I have a new hero. And I’m not the only one. Her name is Ruth Calderon and she is the most talked about new member of Knesset in recent memory.
It’s not merely because Dr. Calderon is not a politician. The Israeli-born daughter of Bulgarian (Sephardi) and German (Ashkenazi) Holocaust survivors, she comes to leadership from a non-conventional path. After growing up in secular schools, Ruth became enchanted with Torah and text study and pursued a career as an academic and educator. She received her PhD in Talmud from the Hebrew University in Jerusalem, then founded Alma and Elul, egalitarian institutions devoted to the study of sacred texts by religious and secular Jews.
But having an academic in Israeli government circles is nothing new. What sets her apart is that she is not merely versed in our literature, she employs it every chance she can. Just as Ben-Gurion constantly referenced the Bible, Calderon teaches Talmud as a living document in a socio-political context from which modern Israel can grow.
“The Torah is not the possession of this or that denomination — it’s the gift that was given to all of us,” she said in her inaugural speech to the Knesset. “I aspire to bring about a situation where Torah study will be the heritage of all Jews.”
Of course you might well expect that I, as a rabbi, would celebrate such a statement. But, as she insists, Calderon is not religious. On the contrary, she’s a self-proclaimed secularist. And that excites me. Because Israel doesn’t need Israelis to be religious; Israel needs Israelis to embrace their identities as Jews.
We may be witnessing a ground-shift of Israel’s political landscape. Calderon is part of an emerging cadre of Israelis who are exasperated with the paucity of vision, courage, and devotion to the “spirit” of our Jewish heritage — as opposed to its “letter” — that characterizes the country’s recent governments. She is a member of the most surprising winner of Israel’s February parliamentary elections, the Yesh Atid (“There is a Future”) party. It captured 19 seats, making it the second-largest political party in the Knesset. (Not bad for a party that didn’t exist a year ago.) People are paying attention.
As the second-century sage Shimon bar Yochai taught, Torah can be a powerful weapon in the right hands. Dr. Calderon appears to many to be deftly ambidextrous.
Yet what I find most compelling about Ruth Calderon is her authenticity. She carries no pretenses. In fact, when I went to hear her speak recently in New York City, I was taken with how surprised she is at her own celebrity. She doesn’t get why so many people want to be her “friend” on Facebook. She’s genuinely surprised when she becomes the topic of radio and television conversation. It is clear to anyone who meets her that Ruth is simply an Israeli who loves her country, its people, and its heritage. Like so many other Israelis, she wants Israel to be the “ideal” of which its Zionist creators had dreamed.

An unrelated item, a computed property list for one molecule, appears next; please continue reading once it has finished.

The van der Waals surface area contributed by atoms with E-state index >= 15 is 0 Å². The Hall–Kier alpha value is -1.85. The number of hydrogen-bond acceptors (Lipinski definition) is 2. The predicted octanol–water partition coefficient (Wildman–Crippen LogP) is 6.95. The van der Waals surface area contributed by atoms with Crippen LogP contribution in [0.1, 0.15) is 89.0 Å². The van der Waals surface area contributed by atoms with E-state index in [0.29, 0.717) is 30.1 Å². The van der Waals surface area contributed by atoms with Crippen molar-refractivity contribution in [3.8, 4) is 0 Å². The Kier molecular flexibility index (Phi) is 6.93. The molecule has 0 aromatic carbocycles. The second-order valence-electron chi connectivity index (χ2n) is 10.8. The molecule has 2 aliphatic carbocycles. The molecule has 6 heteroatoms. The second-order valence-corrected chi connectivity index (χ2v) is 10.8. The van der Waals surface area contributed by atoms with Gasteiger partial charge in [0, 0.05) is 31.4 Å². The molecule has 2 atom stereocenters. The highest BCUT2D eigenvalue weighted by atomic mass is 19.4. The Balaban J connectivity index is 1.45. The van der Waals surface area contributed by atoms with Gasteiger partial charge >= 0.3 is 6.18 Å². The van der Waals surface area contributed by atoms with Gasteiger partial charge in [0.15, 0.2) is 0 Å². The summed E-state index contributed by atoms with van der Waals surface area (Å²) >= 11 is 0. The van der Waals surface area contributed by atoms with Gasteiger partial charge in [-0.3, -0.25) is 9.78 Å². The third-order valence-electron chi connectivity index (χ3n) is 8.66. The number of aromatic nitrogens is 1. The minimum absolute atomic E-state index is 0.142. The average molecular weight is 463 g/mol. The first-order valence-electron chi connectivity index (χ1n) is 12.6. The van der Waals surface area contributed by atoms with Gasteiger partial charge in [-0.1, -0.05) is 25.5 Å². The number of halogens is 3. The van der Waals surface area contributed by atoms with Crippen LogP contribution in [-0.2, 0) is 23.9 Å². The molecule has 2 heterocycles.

Ruth Calderon and Yesh Atid give me hope for Israel. Her voice, deeply rooted in a reverence for sacred texts, is fresh and uninhibited. She speaks her mind regardless of who is listening. She is not afraid to offend. (She refers to the Kotel — the Western Wall — as “occupied territory.”) And while the political extremes of Israeli politics might not always agree with her — she has been sarcastically derided as “Rabbi” Calderon by the ultra-Orthodox for daring to teach Talmud to men, while equally dismaying her liberal allies for her unwillingness to protest alongside “Women of the Wall” because she feels she cannot, as a lawmaker, break the law — it is clear she has gotten their attention, if not earned their respect.
All you need do is to watch her first Knesset speech (available on YouTube), where she turns a political venue into a beit midrash (house of study). A woman. Teaching Talmud. To a room filled with more than a handful of ultra-Orthodox Jews. They listened. And by the end, several vocally called out yasher koach, the highest praise one gets from a serious Jew.
Ruth Calderon may very well be the future of Israel. And, if it be so, she will take along the Torah on her historic journey. The same Torah that God gave to “all” Jews. For such is her message. Torah — and the land where it was born — belong to each and every one of us. And should she be successful in realizing this vision, and I pray that she will, then the State of Israel and Jews the world over will have every reason to reclaim the tikva, the hope that is at the core of Israel’s soul.